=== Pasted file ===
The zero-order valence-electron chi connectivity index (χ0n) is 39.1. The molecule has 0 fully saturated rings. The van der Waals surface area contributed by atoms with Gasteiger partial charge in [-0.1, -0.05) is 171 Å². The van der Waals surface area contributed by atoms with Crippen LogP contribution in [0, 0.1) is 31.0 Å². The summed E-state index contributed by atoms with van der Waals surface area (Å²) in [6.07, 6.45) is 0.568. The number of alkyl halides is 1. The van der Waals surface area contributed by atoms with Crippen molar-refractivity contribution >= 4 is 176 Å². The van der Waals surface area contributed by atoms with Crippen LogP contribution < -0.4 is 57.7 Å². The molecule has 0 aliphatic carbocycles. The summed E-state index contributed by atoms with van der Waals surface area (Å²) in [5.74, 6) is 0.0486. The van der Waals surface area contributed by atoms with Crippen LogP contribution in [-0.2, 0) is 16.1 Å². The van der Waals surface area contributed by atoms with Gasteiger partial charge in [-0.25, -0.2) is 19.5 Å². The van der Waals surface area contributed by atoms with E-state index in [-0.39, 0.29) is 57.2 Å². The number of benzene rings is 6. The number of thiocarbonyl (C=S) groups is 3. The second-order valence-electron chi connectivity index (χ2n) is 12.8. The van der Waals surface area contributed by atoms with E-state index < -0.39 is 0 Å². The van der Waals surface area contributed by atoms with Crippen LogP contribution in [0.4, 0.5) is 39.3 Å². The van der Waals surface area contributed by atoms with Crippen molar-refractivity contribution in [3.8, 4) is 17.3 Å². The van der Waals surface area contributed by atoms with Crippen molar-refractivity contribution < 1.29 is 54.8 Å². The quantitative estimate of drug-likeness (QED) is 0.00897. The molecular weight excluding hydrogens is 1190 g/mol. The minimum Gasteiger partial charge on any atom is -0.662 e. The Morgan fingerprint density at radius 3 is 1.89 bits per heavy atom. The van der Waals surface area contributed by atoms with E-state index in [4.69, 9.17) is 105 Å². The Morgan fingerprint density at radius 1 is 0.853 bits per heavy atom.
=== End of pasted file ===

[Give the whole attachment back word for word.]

The zero-order valence-electron chi connectivity index (χ0n) is 39.1. The molecule has 0 fully saturated rings. The van der Waals surface area contributed by atoms with Gasteiger partial charge in [-0.1, -0.05) is 171 Å². The van der Waals surface area contributed by atoms with Crippen LogP contribution in [0, 0.1) is 31.0 Å². The summed E-state index contributed by atoms with van der Waals surface area (Å²) in [6.07, 6.45) is 0.568. The number of alkyl halides is 1. The van der Waals surface area contributed by atoms with Crippen molar-refractivity contribution >= 4 is 176 Å². The van der Waals surface area contributed by atoms with Crippen LogP contribution < -0.4 is 57.7 Å². The molecule has 0 aliphatic carbocycles. The summed E-state index contributed by atoms with van der Waals surface area (Å²) in [5.74, 6) is 0.0486. The van der Waals surface area contributed by atoms with Crippen LogP contribution in [-0.2, 0) is 16.1 Å². The van der Waals surface area contributed by atoms with Gasteiger partial charge in [-0.25, -0.2) is 19.5 Å². The van der Waals surface area contributed by atoms with E-state index in [-0.39, 0.29) is 57.2 Å². The number of benzene rings is 6. The number of thiocarbonyl (C=S) groups is 3. The second-order valence-electron chi connectivity index (χ2n) is 12.8. The van der Waals surface area contributed by atoms with E-state index < -0.39 is 0 Å². The van der Waals surface area contributed by atoms with Crippen LogP contribution in [0.4, 0.5) is 39.3 Å². The van der Waals surface area contributed by atoms with Crippen molar-refractivity contribution in [3.8, 4) is 17.3 Å². The van der Waals surface area contributed by atoms with Crippen molar-refractivity contribution < 1.29 is 54.8 Å². The quantitative estimate of drug-likeness (QED) is 0.00897. The molecular weight excluding hydrogens is 1190 g/mol. The minimum Gasteiger partial charge on any atom is -0.662 e. The Morgan fingerprint density at radius 3 is 1.89 bits per heavy atom. The van der Waals surface area contributed by atoms with E-state index in [4.69, 9.17) is 105 Å². The Morgan fingerprint density at radius 1 is 0.853 bits per heavy atom.